'Trial By Impotence' Was Once France's Only Way To Get Divorced
We here at Cracked are typically not in the business of mocking nationalists stereotypes, like how the Swedes are all pumpernickel-obsessed dentists or how people from Wales can hold their breath underwater for 90 minutes before needing to surface for air. But it's really hard (pun intended) to not concede that the French are all sex-obsessed perverts who'd look at you sideways if you've never been turned on by a particularly suggestive-looking croissant. Especially when you find out that, for centuries on end, theirs was a country where it was a crime to not get it up in front of a bunch of disaffected onlookers.
During most of Medieval France, it was downright illegal to not get freaky with your spouse. French records dating as far back as the 15th century confirm that the legal system supported the Roman Catholic belief that sex within wedlock wasn't just approved but mandatory. If a husband wasn't able to perform his husbandly duties, he was flying his floppy dick in the face of both God and law, which could have dire repercussions on his marriage's legality.
This was great news for French women, though, as the specter of male impotence gave them something to fill a legal loophole. With divorces all but banned thanks to the Church, the only way for a wife to end her marriage was by claiming her husband wasn't a bedroom stud. This would result in courtroom spectacles, where men had to prove that they could get healthy erections in front of multiple anxious-looking legal experts. The resulting physical, often performed by "honest women," would check the male member in the court and judge it on its "color, shape and number" -- because no God-fearing woman should suffer the ignominy of having to deal with a spouse with two green dicks shaped like limp question marks.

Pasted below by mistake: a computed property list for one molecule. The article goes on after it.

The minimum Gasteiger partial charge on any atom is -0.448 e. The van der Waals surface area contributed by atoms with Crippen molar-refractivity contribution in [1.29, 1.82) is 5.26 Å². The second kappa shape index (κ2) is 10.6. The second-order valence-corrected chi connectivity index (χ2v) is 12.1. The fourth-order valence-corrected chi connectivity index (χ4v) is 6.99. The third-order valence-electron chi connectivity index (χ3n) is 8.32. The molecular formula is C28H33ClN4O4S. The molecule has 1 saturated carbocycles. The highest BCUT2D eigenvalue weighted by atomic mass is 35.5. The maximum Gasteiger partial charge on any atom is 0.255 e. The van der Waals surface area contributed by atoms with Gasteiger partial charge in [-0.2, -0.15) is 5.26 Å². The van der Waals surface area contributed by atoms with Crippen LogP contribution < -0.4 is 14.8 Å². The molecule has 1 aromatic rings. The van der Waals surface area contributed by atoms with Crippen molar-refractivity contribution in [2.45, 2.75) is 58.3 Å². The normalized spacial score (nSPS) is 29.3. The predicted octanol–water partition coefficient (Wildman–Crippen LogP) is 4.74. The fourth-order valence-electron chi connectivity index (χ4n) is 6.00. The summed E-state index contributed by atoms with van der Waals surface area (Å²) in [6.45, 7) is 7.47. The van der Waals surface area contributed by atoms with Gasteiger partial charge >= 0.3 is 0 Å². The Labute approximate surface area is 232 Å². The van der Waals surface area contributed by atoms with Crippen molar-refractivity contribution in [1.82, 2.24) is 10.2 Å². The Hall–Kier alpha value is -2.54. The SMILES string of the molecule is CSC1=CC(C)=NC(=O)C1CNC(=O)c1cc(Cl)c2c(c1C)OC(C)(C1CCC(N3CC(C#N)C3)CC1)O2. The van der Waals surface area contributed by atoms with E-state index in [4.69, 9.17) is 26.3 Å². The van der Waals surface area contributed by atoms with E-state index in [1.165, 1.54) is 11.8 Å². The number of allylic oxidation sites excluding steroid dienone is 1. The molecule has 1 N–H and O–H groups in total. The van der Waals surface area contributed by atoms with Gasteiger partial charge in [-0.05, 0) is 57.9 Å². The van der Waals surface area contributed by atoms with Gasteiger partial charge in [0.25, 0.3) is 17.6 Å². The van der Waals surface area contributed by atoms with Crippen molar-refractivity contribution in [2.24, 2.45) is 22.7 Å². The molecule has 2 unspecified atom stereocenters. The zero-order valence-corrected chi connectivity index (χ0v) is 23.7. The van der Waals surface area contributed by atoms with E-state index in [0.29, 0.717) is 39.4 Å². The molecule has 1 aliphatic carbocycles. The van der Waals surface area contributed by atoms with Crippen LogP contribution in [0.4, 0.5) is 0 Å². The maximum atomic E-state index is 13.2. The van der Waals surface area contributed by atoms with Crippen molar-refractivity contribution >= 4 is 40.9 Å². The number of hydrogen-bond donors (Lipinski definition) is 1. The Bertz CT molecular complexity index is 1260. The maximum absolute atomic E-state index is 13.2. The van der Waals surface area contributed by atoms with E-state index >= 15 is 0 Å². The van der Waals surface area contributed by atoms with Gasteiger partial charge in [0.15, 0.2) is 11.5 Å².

Of course, these Trials by Impotence weren't exactly pleasant for the aggrieved women either. To establish that their marriage was never properly consummated, women often had to prove their innocence by receiving an amateur gynecological inspection to check if her hymen was still intact. Judges also allowed for the test of 'pee-virginity,' a gross human cloaca urban myth where France's keenest legal minds believed that women couldn't readily urinate if their hymen was in the way.
But after suffering through such trials, if the man couldn't "expel reproductive fluids on-demand" in the middle of a cold, sterile courtroom (hey, we've all been there) and the woman was able to hold her regular fluids in, she could be free from her oppressive marriage. But by the late 17th century, so-called Impotence Trials were fazed out of French law (with new, non-boner-related divorce law on the horizon), the by then public spectacles being deemed too indecent. And for a country like France, that's saying something.
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